River of Floods

Near the end of the Pleistocene Epoch, as the last of the Continental Ice Sheets was retreating into Canada, a massive lake of meltwater formed along the southern margin of a glacial lobe, covering much of southern Manitoba and a swath of America's Northern Plains.  Known as Glacial Lake Agassiz, its surface area fluctuated over thousands of years; during its maximum extent (some 11-12,000 years ago), the lake's southern arm extended down the border of present-day North Dakota and Minnesota and Lake Agassiz drained southeastward through the valley of the Minnesota River.

As the ice continued to recede, the meltwater shifted northward as well, finding outlets to the east and gradually abandoning its southern arm.  About 9,000 years ago, the Red River began to form in that broad lake bed, meandering northward to the ever-changing contour of Lake Agassiz.  Eventually, when the glacial ice had retreated into northern Canada and the Northern Plains began to rebound from its weight, the Red River emptied into Lake Winnipeg, the largest remnant of Lake Agassiz; Lake Winnipeg now drains into Hudson Bay via the Nelson River.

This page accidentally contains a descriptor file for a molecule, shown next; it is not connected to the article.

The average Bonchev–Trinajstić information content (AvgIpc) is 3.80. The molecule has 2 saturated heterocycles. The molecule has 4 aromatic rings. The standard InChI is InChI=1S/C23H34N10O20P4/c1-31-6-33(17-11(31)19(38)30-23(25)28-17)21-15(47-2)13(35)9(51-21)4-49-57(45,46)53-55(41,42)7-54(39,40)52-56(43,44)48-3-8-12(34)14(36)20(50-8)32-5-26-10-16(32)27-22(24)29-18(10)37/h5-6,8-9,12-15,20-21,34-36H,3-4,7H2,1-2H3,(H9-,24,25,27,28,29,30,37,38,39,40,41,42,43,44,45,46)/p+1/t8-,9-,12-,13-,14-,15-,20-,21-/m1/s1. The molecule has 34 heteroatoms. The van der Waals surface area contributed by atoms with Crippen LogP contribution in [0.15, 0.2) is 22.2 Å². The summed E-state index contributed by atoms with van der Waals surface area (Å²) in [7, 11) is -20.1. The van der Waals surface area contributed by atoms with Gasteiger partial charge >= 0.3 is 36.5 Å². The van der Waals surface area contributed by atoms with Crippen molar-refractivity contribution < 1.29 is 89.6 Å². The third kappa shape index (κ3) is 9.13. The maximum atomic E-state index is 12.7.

Today, the Red River snakes northward across the flat bed of Lake Agassiz, covering 545 miles on its journey from Wahpeton, North Dakota, and Breckenridge, Minnesota, to Lake Winnipeg.  Bordered by rich agricultural land and flowing past several large cities (Fargo, Grand Forks and Winnipeg), the river is highly prone to flooding, especially in late winter or early spring when the frozen ground and dormant vegetation cannot absorb excess moisture.  Snowmelt and heavy spring rains overwhelm the capacity of the shallow river and floodwaters spread across the ancient lake bed, inundating farms, towns and urban areas.